still don't agree with your logic Justin i still don't agree with you on your point justin, are you a smaller guy by the way? cause you sound like a shorter guy who is upset that bigger goalies will get better opportunities just because they are bigger. but my arguement is that, that is what happens with all positions, what about all of those undersized forwards (i'm thinking of darren haydar as an example) who have never gotten a decent shot at being in the bigs because of their size. it's just the way it is, if a team has to choose between two players of equal skill and speed but one is a few inches taller and say 10 pounds heavier, then who are they going to go with? in most cases pretty much 9 times out of 10 they will go with the bigger stronger player. that is just the nature of the beast, so a smaller goalie will need to be that much better and smarter to get and keep that spot in the lineup a la marty st. louis. it took him years and finally a team giving him a fair shake to show what he could do before he became a household name. i sit here as a flames fan shaking my head wondering why they never gave him a fair shot before trading him away only to see the team he got a chance on beat them for the cup after a huge st.louis goal in overtime in game six. i hate sound like sizeist (not even a word) but if your smaller you have to be that much better and smarter to make it. same would go for smaller goalies that want to compete in a big mans game. same goes for shorter players in the nba, if you have a point guard who is 5 foot something and one who is 6 foot something who have a similar skill set then a team is going to go with the bigger player all the time provided they have the same intangibles such as heart and character.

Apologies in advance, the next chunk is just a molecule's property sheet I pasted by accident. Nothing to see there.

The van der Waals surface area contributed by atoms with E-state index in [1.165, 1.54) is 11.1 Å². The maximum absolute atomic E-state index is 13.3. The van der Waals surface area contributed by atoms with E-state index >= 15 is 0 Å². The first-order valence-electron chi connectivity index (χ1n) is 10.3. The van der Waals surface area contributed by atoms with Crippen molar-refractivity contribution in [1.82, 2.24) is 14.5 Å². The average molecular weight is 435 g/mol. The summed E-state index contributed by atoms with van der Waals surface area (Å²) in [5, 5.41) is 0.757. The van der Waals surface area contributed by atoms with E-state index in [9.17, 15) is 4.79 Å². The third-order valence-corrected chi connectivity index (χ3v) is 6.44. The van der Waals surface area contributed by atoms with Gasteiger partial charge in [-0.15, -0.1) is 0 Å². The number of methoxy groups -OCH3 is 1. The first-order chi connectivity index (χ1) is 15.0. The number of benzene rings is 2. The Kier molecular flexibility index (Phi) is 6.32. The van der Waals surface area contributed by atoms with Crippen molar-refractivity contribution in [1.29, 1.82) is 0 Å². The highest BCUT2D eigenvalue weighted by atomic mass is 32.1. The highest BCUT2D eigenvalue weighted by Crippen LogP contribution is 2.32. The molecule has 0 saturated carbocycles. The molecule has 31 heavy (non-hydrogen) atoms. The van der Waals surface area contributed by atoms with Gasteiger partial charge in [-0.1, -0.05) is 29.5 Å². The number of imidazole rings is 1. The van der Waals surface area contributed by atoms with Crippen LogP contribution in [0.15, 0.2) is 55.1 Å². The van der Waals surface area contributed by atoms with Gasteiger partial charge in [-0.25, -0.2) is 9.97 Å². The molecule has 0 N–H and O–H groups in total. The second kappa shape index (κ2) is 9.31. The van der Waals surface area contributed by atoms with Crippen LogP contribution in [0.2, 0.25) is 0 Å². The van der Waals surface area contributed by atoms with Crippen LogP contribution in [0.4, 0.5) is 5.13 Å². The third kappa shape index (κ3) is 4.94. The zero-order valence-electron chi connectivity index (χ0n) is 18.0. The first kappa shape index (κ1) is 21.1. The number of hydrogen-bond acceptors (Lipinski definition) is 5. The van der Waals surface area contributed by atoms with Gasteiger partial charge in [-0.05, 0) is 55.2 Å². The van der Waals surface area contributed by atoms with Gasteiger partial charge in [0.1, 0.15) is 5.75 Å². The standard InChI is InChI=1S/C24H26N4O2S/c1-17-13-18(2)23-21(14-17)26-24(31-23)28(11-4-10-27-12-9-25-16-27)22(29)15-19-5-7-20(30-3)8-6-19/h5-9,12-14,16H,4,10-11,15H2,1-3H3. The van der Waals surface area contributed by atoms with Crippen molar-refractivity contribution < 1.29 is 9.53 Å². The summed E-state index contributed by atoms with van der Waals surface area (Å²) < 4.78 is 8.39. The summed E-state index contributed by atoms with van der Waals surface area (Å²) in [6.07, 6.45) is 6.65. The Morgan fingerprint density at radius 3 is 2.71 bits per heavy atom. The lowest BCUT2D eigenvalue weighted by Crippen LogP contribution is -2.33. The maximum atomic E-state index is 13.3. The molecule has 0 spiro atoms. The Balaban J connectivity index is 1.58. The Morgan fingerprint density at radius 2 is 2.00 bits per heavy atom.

August 24, 2010
Votes: +1

lok said:

lokguin
... easy.. if they are making the pad size proportional to the goalie, they should just make the net's size proportional to the goalie's size too... then different sized goalies don't have any advantage over each other smilies/wink.gif
August 24, 2010
Votes: -1

Justin Goldman said:

GoalieGuild
... That's exactly what I'm afraid of ... bigger nets =(

And you are right ... nothing will stop bigger and bigger goalies from stealing jobs from smaller goalies because the bigger guys are not only getting bigger, they are getting faster.

All form-fitting does is give the bigger guys even more of an advantage. Thus making the bigger goalies even more advantageous.

It's almost like they did it on purpose:

"What a perfect way to get the 'bigger nets' discussion going than by form-fitting pads to a goalie's size! Soon all goalies will be beasts and they will be so big under the new goalie pad rules that nets will HAVE to be bigger!!" -NHL
August 24, 2010
Votes: +1

mike hess said:

SharkMeat
pads Ok, Justin...now I get it....smilies/angry.gif I guess having already taken the slipery slope..we will have to hope they go back to fixed sizes of pads...but that won't change the increasing size of goalies...so maybe they need to increase the size of the net to provide equal opportunity to scoresmilies/grin.gif Mike
August 24, 2010
Votes: +1

Justin Goldman said:

GoalieGuild
... I don't think I'm being as clear as I can be. Let me try again.

Form-fitting gear shrinks ONLY the smaller goalies. More than half of the current NHL goalies could potentially be allowed to wear BIGGER pads. This is what leads to faulty logic called a slippery slope. It starts off as a decent rule but it ends up getting worse and worse.

Remember that the NHL no longer measures the size of leg pads. They measure the distance a leg pad can reach depending on the height and measurements of a goalie's leg. They are measuring space, not equipment. The taller the leg, the higher their pads are allowed to reach.

This is far worse in the long-term compared to the old 38" restriction on leg pads.

If there is a goalie that is 6-foot-6 ... say a Ben Bishop for example ... he was never allowed to wear pads bigger than 38" inches .... now there's a good possibility he might be able to wear 39" or even 40" pads. His extra large chest protector probably fit him perfectly ... but form-fitting will allow him to wear an even bigger chest protector.